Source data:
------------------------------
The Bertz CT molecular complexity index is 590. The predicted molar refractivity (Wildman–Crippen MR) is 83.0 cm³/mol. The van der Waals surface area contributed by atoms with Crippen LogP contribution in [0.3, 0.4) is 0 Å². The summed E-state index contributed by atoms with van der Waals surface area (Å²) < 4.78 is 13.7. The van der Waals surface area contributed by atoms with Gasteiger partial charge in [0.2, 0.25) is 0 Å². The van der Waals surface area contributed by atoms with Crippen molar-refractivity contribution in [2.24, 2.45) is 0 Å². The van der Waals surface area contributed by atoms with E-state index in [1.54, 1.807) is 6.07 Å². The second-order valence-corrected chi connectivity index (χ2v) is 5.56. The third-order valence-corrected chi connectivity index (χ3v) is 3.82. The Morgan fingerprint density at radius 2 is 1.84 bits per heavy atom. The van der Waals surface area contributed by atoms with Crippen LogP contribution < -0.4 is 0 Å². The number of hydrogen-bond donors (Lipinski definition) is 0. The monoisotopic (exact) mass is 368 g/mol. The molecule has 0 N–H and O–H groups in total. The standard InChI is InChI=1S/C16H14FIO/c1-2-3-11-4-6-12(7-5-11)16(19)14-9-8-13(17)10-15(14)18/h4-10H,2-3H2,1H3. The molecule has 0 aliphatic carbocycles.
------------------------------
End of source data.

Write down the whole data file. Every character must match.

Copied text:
The Bertz CT molecular complexity index is 590. The predicted molar refractivity (Wildman–Crippen MR) is 83.0 cm³/mol. The van der Waals surface area contributed by atoms with Crippen LogP contribution in [0.3, 0.4) is 0 Å². The summed E-state index contributed by atoms with van der Waals surface area (Å²) < 4.78 is 13.7. The van der Waals surface area contributed by atoms with Gasteiger partial charge in [0.2, 0.25) is 0 Å². The van der Waals surface area contributed by atoms with Crippen molar-refractivity contribution in [2.24, 2.45) is 0 Å². The van der Waals surface area contributed by atoms with E-state index in [1.54, 1.807) is 6.07 Å². The second-order valence-corrected chi connectivity index (χ2v) is 5.56. The third-order valence-corrected chi connectivity index (χ3v) is 3.82. The Morgan fingerprint density at radius 2 is 1.84 bits per heavy atom. The van der Waals surface area contributed by atoms with Crippen LogP contribution < -0.4 is 0 Å². The number of hydrogen-bond donors (Lipinski definition) is 0. The monoisotopic (exact) mass is 368 g/mol. The molecule has 0 N–H and O–H groups in total. The standard InChI is InChI=1S/C16H14FIO/c1-2-3-11-4-6-12(7-5-11)16(19)14-9-8-13(17)10-15(14)18/h4-10H,2-3H2,1H3. The molecule has 0 aliphatic carbocycles.